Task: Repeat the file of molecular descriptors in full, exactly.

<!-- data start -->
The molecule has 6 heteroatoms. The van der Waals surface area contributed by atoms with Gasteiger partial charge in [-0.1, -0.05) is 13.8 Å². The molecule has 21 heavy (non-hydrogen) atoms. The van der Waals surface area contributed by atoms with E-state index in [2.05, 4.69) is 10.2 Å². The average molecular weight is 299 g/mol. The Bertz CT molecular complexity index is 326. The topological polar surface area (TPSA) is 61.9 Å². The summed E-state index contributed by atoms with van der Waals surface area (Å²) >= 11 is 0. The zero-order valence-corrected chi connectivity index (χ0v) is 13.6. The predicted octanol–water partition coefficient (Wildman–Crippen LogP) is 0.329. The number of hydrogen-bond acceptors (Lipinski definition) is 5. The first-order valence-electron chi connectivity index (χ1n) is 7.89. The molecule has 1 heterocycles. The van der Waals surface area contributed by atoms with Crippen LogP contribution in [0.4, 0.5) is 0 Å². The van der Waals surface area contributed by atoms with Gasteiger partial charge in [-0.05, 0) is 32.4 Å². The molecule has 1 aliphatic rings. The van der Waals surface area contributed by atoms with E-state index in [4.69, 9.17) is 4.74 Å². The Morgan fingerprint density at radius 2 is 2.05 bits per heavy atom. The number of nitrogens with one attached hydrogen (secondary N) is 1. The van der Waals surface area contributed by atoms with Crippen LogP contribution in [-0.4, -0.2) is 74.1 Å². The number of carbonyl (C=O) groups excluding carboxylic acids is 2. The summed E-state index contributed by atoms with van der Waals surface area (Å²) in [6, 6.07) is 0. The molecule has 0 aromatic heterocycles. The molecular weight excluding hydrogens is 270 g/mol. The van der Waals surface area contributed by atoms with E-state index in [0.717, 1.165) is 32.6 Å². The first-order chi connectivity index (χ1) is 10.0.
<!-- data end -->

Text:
The molecule has 6 heteroatoms. The van der Waals surface area contributed by atoms with Gasteiger partial charge in [-0.1, -0.05) is 13.8 Å². The molecule has 21 heavy (non-hydrogen) atoms. The van der Waals surface area contributed by atoms with E-state index in [2.05, 4.69) is 10.2 Å². The average molecular weight is 299 g/mol. The Bertz CT molecular complexity index is 326. The topological polar surface area (TPSA) is 61.9 Å². The summed E-state index contributed by atoms with van der Waals surface area (Å²) >= 11 is 0. The zero-order valence-corrected chi connectivity index (χ0v) is 13.6. The predicted octanol–water partition coefficient (Wildman–Crippen LogP) is 0.329. The number of hydrogen-bond acceptors (Lipinski definition) is 5. The first-order valence-electron chi connectivity index (χ1n) is 7.89. The molecule has 1 heterocycles. The van der Waals surface area contributed by atoms with Crippen LogP contribution in [0.4, 0.5) is 0 Å². The van der Waals surface area contributed by atoms with Gasteiger partial charge in [-0.05, 0) is 32.4 Å². The molecule has 1 aliphatic rings. The van der Waals surface area contributed by atoms with E-state index in [4.69, 9.17) is 4.74 Å². The Morgan fingerprint density at radius 2 is 2.05 bits per heavy atom. The number of nitrogens with one attached hydrogen (secondary N) is 1. The van der Waals surface area contributed by atoms with Crippen LogP contribution in [-0.4, -0.2) is 74.1 Å². The number of carbonyl (C=O) groups excluding carboxylic acids is 2. The summed E-state index contributed by atoms with van der Waals surface area (Å²) in [6, 6.07) is 0. The molecule has 0 aromatic heterocycles. The molecular weight excluding hydrogens is 270 g/mol. The van der Waals surface area contributed by atoms with E-state index in [0.717, 1.165) is 32.6 Å². The first-order chi connectivity index (χ1) is 10.0.